A police investigator walks through the icy rubble of a fire that destroyed a seniors' residence Friday, Jan. 24, 2014, in L'Isle-Verte, Quebec. Five people are confirmed dead and 30 people are still missing, while with cause of Thursday morning's blaze is unclear police said. Authorities are using steam to melt the ice and to preserve any bodies that are buried. (AP Photo/The Canadian Press, Ryan Remiorz)
(CNN) -- Eight people are dead and 24 are still unaccounted for after a fire ripped through an elderly community in Quebec on Thursday, officials confirmed Saturday.
Search teams continued to comb ice-covered debris for the missing at the Residence du Havre in the small town of L'Isle-Verten, police said.
Frigid temperatures have made search efforts difficult, as water used to fight the blaze froze, coating the collapsed three-story building in ice.
"The ice in certain areas is as thick as 60 centimeters. We're talking 2 feet," Guy LaPointe, with Surete du Quebec police, said. "So you can imaging how difficult it is to go through the ice, melt it and again do it in a way that we protect the integrity of the potential victims."
LaPointe said it's unlikely any of the missing escaped the fire.
"I think we can all agree here today that the 24 people that are still missing... I think we can assume the worst, but you have to understand that we're not going to confirm any deaths until we have actually recovered the remains," he said.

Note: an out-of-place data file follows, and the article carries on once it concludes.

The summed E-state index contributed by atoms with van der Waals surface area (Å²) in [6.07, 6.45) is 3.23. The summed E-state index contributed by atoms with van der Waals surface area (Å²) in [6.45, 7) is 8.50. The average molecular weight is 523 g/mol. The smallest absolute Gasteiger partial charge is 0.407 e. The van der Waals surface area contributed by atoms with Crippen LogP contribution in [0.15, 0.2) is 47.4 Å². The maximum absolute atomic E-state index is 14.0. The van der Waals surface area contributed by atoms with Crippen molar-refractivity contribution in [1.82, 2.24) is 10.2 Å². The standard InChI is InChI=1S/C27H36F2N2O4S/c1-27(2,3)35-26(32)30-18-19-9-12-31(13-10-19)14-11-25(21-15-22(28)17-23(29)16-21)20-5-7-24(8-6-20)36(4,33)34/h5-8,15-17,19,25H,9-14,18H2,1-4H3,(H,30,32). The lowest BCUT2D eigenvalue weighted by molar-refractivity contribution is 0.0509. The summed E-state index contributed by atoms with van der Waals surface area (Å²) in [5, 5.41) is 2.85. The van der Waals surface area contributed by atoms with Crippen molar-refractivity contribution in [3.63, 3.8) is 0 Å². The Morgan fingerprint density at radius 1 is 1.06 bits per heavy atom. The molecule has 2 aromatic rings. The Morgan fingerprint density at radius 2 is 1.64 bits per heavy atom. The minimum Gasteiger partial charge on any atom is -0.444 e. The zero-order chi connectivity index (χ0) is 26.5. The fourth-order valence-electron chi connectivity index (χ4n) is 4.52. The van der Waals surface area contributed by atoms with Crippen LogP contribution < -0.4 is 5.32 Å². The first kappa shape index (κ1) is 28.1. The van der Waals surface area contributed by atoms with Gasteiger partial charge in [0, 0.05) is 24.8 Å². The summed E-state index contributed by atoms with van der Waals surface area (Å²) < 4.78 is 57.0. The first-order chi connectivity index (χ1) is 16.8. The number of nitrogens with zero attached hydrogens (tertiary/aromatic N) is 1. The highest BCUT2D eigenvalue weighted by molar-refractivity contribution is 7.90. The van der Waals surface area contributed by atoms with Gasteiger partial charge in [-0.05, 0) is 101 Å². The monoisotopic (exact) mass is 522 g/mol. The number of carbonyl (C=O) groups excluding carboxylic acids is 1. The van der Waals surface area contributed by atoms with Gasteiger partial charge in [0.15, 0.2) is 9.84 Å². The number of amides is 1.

Heavy equipment to help melt the ice has been brought in, LaPointe said.
The cause of the fire that began early Thursday morning at the complex, where at least 52 people were believed to be living, is still under investigation. A lit cigarette is one of many possibilities authorities are looking into, officials said.
At least 37 were older than 85, according to government documents obtained by CNN affiliate CBC.
Acting Mayor Ginette Caron told CBC that many of the residents had Alzheimer's disease and used wheelchairs or walkers.
Witnesses said they saw a number of residents calling out to firefighters for help from their windows and balconies.
Pascal Fillion, who lives near the complex, told CTV he heard screams coming from inside, but the fire was so intense there was little firefighters could do.
"There was one person we saw, who they wanted to save, but he was on the top floor, and with the fire and the wind they weren't able to come any closer," he said.
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